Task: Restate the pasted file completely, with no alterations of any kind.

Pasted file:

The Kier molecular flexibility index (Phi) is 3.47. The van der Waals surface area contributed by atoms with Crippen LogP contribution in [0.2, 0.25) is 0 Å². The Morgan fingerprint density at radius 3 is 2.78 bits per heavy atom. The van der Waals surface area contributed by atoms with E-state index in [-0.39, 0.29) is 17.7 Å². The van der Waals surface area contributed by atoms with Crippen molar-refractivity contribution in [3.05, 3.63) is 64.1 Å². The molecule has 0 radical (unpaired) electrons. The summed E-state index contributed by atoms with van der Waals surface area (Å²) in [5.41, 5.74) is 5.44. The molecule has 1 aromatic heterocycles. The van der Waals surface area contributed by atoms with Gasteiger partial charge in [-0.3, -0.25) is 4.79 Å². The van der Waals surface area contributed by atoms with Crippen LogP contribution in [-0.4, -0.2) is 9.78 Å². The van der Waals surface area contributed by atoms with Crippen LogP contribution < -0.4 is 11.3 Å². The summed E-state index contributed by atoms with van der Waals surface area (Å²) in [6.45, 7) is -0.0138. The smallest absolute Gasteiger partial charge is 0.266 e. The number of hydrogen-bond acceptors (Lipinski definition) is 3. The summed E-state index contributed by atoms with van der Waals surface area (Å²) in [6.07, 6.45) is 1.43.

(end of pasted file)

The Kier molecular flexibility index (Phi) is 3.47. The van der Waals surface area contributed by atoms with Crippen LogP contribution in [0.2, 0.25) is 0 Å². The Morgan fingerprint density at radius 3 is 2.78 bits per heavy atom. The van der Waals surface area contributed by atoms with E-state index in [-0.39, 0.29) is 17.7 Å². The van der Waals surface area contributed by atoms with Crippen molar-refractivity contribution in [3.05, 3.63) is 64.1 Å². The molecule has 0 radical (unpaired) electrons. The summed E-state index contributed by atoms with van der Waals surface area (Å²) in [5.41, 5.74) is 5.44. The molecule has 1 aromatic heterocycles. The van der Waals surface area contributed by atoms with Gasteiger partial charge in [-0.3, -0.25) is 4.79 Å². The van der Waals surface area contributed by atoms with Crippen LogP contribution in [-0.4, -0.2) is 9.78 Å². The van der Waals surface area contributed by atoms with Crippen LogP contribution < -0.4 is 11.3 Å². The summed E-state index contributed by atoms with van der Waals surface area (Å²) in [6.45, 7) is -0.0138. The smallest absolute Gasteiger partial charge is 0.266 e. The number of hydrogen-bond acceptors (Lipinski definition) is 3. The summed E-state index contributed by atoms with van der Waals surface area (Å²) in [6.07, 6.45) is 1.43.